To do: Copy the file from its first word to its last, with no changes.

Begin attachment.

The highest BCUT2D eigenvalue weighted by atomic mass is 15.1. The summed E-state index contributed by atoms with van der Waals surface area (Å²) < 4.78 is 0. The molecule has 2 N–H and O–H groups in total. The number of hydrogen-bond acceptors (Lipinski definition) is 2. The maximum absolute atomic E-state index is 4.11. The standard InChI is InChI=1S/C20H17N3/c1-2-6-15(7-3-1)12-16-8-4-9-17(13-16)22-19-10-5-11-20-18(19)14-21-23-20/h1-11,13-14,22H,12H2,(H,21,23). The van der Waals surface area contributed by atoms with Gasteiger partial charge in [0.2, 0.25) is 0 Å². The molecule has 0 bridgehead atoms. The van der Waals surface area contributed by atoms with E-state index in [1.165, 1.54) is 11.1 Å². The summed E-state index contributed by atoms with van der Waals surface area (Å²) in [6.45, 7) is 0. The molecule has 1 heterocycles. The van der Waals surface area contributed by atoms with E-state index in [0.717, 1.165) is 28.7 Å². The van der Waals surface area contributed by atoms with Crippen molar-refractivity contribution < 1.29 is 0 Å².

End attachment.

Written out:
The highest BCUT2D eigenvalue weighted by atomic mass is 15.1. The summed E-state index contributed by atoms with van der Waals surface area (Å²) < 4.78 is 0. The molecule has 2 N–H and O–H groups in total. The number of hydrogen-bond acceptors (Lipinski definition) is 2. The maximum absolute atomic E-state index is 4.11. The standard InChI is InChI=1S/C20H17N3/c1-2-6-15(7-3-1)12-16-8-4-9-17(13-16)22-19-10-5-11-20-18(19)14-21-23-20/h1-11,13-14,22H,12H2,(H,21,23). The van der Waals surface area contributed by atoms with Gasteiger partial charge in [0.2, 0.25) is 0 Å². The molecule has 0 bridgehead atoms. The van der Waals surface area contributed by atoms with E-state index in [1.165, 1.54) is 11.1 Å². The summed E-state index contributed by atoms with van der Waals surface area (Å²) in [6.45, 7) is 0. The molecule has 1 heterocycles. The van der Waals surface area contributed by atoms with E-state index in [0.717, 1.165) is 28.7 Å². The van der Waals surface area contributed by atoms with Crippen molar-refractivity contribution < 1.29 is 0 Å².